pigeonhole /ˈpɪdʒənˌhoʊl/

Used both as a noun and a verb, this expression carries a range of meanings, from categorization to compartmentalization.



  • to assign to a particular category, especially in a manner that is too rigid or exclusive.
  • to set aside or ignore, especially with the intention of dealing with it later.

Example Sentences

  1. She felt that her colleagues had pigeonholed her as just a secretary.
  2. He was tired of being pigeonholed as the funny guy in the office.
  3. The committee decided to pigeonhole the proposal until next year.



  • a category or classification that restricts freedom or creativity.
  • a small compartment or recess, typically one of a series in a desk, used for storing letters or papers.

Example Sentences

  1. Each employee has a pigeonhole in the office where they can receive their mail.
  2. The artist disliked being placed in a pigeonhole as a mere landscape painter.
  3. The chef resisted being pigeonholed into desserts, aiming to demonstrate his talent for savory cooking too.

Origin and History

Scholars and etymologists have debated the origins of “pigeonhole” for decades, yet a definitive answer remains elusive. One prevalent theory traces its roots back to the ancient practice of pigeonkeeping. Pigeon fanciers often utilize small compartments or holes to house their birds, providing them with a sense of security and organization. Over time, this association with compartmentalization evolved into the metaphorical sense we use today.

Military Metaphors

Another commonly cited origin stems from military usage. In centuries past, military commanders used pigeonholes to store messages and dispatches, with each compartment designated for a specific recipient or destination. This method facilitated efficient communication in an era predating electronic means. As such, the term may have entered the lexicon as a metaphor for sorting or categorizing information.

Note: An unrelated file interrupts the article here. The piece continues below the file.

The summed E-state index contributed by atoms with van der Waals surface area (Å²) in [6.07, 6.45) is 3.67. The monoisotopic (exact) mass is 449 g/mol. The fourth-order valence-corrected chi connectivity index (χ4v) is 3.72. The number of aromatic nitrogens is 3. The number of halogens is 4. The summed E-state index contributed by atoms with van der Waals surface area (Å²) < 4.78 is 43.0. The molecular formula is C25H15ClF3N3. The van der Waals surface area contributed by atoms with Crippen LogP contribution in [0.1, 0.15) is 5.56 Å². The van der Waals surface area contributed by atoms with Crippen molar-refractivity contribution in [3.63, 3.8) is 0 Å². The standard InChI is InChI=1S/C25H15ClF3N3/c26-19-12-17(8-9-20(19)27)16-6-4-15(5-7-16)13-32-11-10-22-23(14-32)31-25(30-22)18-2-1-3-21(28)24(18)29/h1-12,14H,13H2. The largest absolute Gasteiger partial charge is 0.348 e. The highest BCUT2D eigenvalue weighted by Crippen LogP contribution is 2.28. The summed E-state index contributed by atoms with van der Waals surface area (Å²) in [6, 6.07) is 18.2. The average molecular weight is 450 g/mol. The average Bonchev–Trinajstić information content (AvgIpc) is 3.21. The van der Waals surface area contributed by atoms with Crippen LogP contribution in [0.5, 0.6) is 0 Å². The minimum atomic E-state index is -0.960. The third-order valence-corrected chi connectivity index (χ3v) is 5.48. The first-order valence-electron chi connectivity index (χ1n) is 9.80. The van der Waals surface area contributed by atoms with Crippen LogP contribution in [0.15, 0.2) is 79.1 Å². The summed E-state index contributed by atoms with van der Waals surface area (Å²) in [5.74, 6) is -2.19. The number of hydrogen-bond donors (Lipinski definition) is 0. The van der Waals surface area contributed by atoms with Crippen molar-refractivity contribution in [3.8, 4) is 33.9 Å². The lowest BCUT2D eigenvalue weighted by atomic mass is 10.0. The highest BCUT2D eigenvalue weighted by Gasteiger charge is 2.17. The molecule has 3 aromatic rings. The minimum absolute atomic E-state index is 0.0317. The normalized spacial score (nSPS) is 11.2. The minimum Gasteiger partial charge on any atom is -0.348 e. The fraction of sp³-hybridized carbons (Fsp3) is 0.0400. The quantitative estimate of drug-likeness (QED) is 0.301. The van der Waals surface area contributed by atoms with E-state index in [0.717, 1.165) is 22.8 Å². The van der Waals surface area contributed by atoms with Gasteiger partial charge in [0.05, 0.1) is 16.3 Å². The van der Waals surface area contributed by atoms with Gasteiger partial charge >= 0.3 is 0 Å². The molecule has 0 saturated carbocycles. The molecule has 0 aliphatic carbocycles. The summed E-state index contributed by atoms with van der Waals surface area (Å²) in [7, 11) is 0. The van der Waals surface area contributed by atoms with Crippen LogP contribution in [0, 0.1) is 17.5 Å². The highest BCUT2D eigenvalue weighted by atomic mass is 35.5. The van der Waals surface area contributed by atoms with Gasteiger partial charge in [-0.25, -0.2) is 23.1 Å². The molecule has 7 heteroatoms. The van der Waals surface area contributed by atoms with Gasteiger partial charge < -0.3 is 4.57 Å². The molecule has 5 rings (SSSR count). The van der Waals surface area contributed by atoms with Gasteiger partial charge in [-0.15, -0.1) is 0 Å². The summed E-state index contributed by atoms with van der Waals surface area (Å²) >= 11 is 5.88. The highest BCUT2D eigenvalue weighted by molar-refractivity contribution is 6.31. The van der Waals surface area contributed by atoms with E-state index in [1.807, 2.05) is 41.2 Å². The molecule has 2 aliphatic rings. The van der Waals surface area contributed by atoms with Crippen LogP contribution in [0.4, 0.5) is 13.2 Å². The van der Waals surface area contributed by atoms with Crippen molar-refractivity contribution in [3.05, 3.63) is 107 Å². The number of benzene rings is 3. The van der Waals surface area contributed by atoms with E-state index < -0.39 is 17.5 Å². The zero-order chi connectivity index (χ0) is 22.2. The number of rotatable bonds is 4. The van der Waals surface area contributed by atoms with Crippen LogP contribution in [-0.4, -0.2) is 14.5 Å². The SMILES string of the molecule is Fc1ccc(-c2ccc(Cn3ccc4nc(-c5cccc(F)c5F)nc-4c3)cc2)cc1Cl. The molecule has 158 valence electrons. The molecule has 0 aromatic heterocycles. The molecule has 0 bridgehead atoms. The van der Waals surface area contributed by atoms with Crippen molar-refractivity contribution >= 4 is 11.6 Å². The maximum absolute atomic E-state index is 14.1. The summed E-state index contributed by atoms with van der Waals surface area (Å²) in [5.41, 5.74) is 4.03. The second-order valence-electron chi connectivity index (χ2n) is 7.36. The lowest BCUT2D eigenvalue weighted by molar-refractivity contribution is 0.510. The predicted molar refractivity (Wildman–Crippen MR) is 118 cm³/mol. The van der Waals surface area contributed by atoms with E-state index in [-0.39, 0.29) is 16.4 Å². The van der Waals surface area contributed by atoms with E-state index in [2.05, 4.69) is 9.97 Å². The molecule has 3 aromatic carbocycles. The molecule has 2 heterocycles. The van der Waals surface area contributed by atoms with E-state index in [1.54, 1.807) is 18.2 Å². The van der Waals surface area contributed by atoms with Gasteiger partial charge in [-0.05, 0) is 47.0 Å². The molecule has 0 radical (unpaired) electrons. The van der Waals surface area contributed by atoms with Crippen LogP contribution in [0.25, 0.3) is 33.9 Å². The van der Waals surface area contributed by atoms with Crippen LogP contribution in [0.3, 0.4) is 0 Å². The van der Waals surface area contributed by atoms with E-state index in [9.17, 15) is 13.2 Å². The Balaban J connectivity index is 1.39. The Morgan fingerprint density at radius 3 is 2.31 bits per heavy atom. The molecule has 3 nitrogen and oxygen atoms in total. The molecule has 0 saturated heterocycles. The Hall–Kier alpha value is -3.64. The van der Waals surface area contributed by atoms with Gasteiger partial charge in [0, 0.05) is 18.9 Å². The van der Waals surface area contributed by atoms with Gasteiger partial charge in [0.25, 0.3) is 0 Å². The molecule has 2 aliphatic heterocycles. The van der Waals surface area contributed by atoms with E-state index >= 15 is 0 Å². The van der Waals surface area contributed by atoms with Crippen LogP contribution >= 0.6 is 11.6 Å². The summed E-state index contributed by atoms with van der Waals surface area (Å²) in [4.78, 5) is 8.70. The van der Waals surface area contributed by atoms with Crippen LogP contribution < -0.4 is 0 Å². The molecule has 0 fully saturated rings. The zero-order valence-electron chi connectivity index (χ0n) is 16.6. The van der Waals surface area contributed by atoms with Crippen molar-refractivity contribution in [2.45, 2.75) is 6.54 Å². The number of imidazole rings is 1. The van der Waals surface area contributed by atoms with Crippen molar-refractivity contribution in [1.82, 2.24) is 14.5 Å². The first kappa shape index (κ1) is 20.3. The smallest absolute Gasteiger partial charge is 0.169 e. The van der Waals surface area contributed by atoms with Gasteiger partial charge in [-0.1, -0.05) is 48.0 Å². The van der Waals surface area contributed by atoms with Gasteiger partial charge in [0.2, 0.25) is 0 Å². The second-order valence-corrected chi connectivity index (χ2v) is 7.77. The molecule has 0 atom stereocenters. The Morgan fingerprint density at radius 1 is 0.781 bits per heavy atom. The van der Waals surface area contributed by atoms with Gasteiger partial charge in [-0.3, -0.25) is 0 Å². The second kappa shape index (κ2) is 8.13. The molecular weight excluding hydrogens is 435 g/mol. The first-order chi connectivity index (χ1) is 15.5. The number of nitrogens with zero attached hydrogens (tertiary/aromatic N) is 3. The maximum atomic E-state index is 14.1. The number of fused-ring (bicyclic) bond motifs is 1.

Literary Legacies

Literature also offers potential insights into the idiom’s genesis. Some suggest that the term originated in literary circles, where authors and editors would assign manuscripts to specific pigeonholes based on genre or subject matter. This practice of compartmentalizing literary works could have metaphorically inspired the term’s broader usage.

Navigating Linguistic Labyrinths

Despite these compelling theories, the precise origins of “pigeonhole” remain shrouded in mystery. Language, like history, is a complex tapestry woven from myriad influences and contexts. While we may never unravel the exact moment of its inception, the idiom continues to enrich our linguistic landscape, offering a vivid reminder of the intricacies and enigmas inherent in human expression.

Grammar Note

The correct form of the term is “pigeonhole.” This is the standard and most widely accepted spelling in modern English, both as a noun and as a verb. The other forms, “pigeon hole” and “pigeon-hole,” are less common and generally considered incorrect in contemporary usage.

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